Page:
Read a great post on Steve Sanderson’s blog with the promising title Writing Great Unit Tests – and it is definitely worth reading. He mentions another post with the title Integration Testing Your ASP.NET MVC Application which I also recommend. One of the eye openersfor me was this quote in his post: “TDD is a design process, not a testing process”. Let me elaborate: “TDD is a robust way of designing software components (“units”) interactively so that their behaviour is specified through unit tests.” I must admit that I haven’t read much yet about TDD – but we’ve been writing tests for quite some time now. Unfortunately, most of them probably fall into the Dirty Hybrids category that Sanderson sees between two good ends, one being True Unit Tests, the other being Integration Tests. I allow myself to add his illustration here: So it looks like our goal should be to write tests in either of the outer categories and slowly but surely get rid of the time consuming, easy-to-break hybrid tests. One problem that a lot of people writing web applications are confronted with at some point, is testing the whole application stack from browser action over server reaction to browser result. We’ve put some effort into abstracting away the HttpContext class to use the abstraction in both our frontend and in tests, but it falls short of being a worthy replacement for the real HttpRequest and HttpResponse classes. With all that works we’re missing a possibility to use our abstraction in a third party URL Rewriting engine, so the requests we are testing never get processed by it. We have tests for the rules that are applied by the engine, but for more sophisticated setups this simply is not enough. Thanks to a link on Steve Sanderson’s blog post on integration testing ASP.NET MVC applications I stumbled upon Phil Haack’s HttpSimulator – and it looks just like the piece in the puzzle we’ve been missing for all that time. (I have no idea how we didn’t find that earlier.) Another thing I’m new to is kata. Kata is a Japanese word describing detailed choreographed patterns of movements practiced either solo or in pairs. A code kata is an exercise in programming which helps hone your skills through practice and repetition. At first, it might sound weird to practice and repeat the same exercise over and over again. But then again, if we think of musicians or sportsmen it’s not hard to see that they become great at what they do only by practicing. A lot. And they practice the same move (let’s just call it that) over and over again. The idea behind the code kata is that programmers should do the same. This is what Dave Thomas, one of the authors of The Pragmatic Programmer, also promotes on his blog. I stumbled upon a very interesting kata in a blog post by Robert Martin about test driven development, which deals with the evolution of tests and poses the assumption that there might be a kind of priority for test code transformation that will lead to good code: The Transformation Priority Premise. The kata he mentions further down is the word wrap kata. The post is rather long so count at least 15 min to read it. For me it was well worth it. The solution to a very simple problem, at least a problem that’s easy to explain, can be quite challenging – and the post shows hands on how writing good tests can help you find a good solution faster. It showed me (again) that writing good tests lets you write good code. Just like the quote above states: TDD is a software development process. Happy coding – through testing ;-) Oliver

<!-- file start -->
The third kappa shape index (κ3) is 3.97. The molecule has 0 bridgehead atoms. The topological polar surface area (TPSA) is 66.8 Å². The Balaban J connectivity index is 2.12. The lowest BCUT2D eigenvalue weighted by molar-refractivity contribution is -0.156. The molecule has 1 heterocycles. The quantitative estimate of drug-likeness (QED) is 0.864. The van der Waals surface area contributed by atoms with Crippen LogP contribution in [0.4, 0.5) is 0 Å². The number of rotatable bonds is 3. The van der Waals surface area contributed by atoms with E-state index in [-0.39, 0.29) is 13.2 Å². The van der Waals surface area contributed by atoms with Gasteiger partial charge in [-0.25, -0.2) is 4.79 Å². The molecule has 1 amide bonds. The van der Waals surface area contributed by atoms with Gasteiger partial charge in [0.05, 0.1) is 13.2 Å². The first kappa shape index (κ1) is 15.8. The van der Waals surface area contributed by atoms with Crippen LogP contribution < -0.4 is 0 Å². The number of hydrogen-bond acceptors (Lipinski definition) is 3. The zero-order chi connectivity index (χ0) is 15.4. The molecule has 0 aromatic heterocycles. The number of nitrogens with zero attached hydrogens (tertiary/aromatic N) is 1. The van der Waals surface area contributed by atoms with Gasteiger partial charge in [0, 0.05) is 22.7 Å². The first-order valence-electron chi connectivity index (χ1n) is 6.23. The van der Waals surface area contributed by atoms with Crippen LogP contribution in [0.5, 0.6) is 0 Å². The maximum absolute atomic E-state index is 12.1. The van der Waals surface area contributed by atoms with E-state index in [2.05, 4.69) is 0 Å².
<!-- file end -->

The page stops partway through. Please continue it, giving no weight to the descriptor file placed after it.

Automatic deployment of an ASP.NET Web Application Project with TeamCity and MSBuild

by Oliver 21. January 2011 20:19